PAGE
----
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RE: xlxp-dev: XLink 1999-12-20 WD: more comments

From: Kevin Williams <Kevin.Williams@ultraprise.com>
Date: Mon, 17 Jan 2000 14:44:03 -0500
Message-ID: <8796CF505C19D311AA0200902728927C5E2103@exchange1.ultraprise.com>
To: "'www-xml-linking-comments@w3.org'" <www-xml-linking-comments@w3.org>, "'xlxp-dev@fsc.fujitsu.com'" <xlxp-dev@fsc.fujitsu.com>
I agree - I believe the intent was to allow navigation from (and to)
participating local resources by specifying an explicit arc with a from or
to value corresponding to the role of the resource-type element that defines
the local resource. Otherwise, what would be the point of declaring a local
resource? Perhaps a slight revision in the text in section 3.1.4 - from
"locator-type element" to "locator- or resource-type element" - would do the
trick. 

Kevin Williams
Co-author, _Professional XML_ (Wrox Press)

-----Original Message-----
From: John E. Simpson [mailto:simpson@polaris.net]
Sent: Monday, January 17, 2000 2:06 PM
To: www-xml-linking-comments@w3.org
Cc: xlxp-dev@fsc.fujitsu.com
Subject: xlxp-dev: XLink 1999-12-20 WD: more comments


I'm likely just a victim of jargon ignorance, but I believe some cleanup of 
the Terminology section [1.3] of the WD (especially relating to the word 
"arc") might be in order.

The particular issue here has to do with arcs ("symbolic representation[s] 
of traversal semantics in links, especially the direction and context of 
traversal") and links ("explicit relationship[s] between two or more 
resources or portions of resources"). These definitions imply that the 
terms "arcs" and "links" are always interrelated -- that every link has one 
or more arcs (i.e., one or more symbolic representations of the link's 
traversal semantics).

In a simple link, clearly everything about the link, including the 
characteristics of its sole arc, is defined in the local resource; the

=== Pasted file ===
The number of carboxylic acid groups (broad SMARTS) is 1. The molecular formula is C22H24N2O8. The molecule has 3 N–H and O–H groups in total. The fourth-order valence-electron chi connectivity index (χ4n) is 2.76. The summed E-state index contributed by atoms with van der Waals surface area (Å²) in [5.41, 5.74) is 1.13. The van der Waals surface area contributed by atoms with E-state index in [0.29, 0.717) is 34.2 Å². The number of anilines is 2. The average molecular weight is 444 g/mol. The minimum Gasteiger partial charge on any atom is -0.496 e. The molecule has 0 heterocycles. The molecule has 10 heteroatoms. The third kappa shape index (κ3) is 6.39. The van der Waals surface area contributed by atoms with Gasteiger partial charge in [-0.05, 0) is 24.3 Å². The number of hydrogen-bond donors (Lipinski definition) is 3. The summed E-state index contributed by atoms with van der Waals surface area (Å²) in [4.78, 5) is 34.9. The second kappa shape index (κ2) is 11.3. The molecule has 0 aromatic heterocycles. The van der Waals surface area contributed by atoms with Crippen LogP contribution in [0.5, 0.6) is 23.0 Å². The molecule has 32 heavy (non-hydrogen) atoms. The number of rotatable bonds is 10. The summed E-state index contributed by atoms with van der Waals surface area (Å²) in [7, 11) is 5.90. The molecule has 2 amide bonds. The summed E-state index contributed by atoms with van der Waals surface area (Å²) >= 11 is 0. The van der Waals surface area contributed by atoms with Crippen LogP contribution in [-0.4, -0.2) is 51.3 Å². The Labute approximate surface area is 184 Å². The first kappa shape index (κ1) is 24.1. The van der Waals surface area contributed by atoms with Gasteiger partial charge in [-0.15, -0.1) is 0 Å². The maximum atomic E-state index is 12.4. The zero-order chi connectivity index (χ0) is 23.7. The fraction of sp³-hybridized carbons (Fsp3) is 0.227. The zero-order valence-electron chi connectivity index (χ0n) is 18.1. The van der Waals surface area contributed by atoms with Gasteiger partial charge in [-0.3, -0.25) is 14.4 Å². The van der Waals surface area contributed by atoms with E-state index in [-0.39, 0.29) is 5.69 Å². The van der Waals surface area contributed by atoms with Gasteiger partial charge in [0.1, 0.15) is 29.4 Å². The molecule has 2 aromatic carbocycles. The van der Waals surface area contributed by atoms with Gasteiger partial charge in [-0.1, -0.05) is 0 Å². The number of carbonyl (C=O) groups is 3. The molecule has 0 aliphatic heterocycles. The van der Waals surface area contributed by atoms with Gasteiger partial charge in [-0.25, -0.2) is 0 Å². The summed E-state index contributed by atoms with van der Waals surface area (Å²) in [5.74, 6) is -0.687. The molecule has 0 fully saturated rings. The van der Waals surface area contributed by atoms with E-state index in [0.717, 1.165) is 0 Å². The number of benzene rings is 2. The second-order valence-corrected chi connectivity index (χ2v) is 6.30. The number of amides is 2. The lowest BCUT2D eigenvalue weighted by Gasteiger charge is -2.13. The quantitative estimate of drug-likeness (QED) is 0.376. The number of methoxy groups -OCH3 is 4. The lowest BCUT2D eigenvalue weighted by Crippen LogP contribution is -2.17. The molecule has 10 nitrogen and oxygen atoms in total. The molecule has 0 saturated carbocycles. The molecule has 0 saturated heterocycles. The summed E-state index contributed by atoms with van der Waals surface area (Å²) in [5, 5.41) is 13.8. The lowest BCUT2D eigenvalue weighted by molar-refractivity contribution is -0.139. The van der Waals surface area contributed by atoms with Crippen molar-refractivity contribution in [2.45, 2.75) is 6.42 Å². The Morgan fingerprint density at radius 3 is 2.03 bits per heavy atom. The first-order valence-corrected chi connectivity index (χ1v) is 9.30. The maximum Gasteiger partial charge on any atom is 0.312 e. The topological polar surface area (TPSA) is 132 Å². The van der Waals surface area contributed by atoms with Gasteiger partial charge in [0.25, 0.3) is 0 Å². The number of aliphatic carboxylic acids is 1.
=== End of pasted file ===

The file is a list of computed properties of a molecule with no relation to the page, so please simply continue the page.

values of the from/to attributes are implicit. (Presumably "from" the local 
"to" the remote resource.)

Things get conceptually a little mucked up in extended links, however, 
because the local resource (as encapsulated in the resource-type element) 
can *never* be the "from" end of an arc. As described in [3.1.4], the 
direction of an arc is defined using from and to attributes; the value of a 
given one of these attributes is constrained to match the value of a role 
attribute on at least one locator-type element in the same extended link. 
There's nothing at all about matching the role of a resource-type element.

The problem, I think, is that there's the informal term "arc" (as used in 
the Terminology section [1.3]) and the more formal one (as used in e.g. 
"arc-type element"). The former sort of arc can reference local or remote 
resources; the latter, remote only.

Again, I probably am just missing some elemental piece of the puzzle. But 
as it stands now, syntactically the term "arc" is connected only with the 
remote resource(s), which implies to me that the definition of the term 
"arc" in [1.3] should say, explicitly, "...traversal semantics in links 
*among remote resources*."

(P.S. Yes, I'm aware of the special case in which an arc may *implicitly* 
include the local resource as its from/to value, as when values for the 
from and to attributes are not explicitly provided. This just confuses the 
language even further, IMO.)

===================================================================
John E. Simpson            |  I spilled spot remover on my dog.
simpson@polaris.net        |  He's gone now.
http://www.flixml.org      |  (Stephen Wright)
Received on Monday, 17 January 2000 14:44:14 GMT

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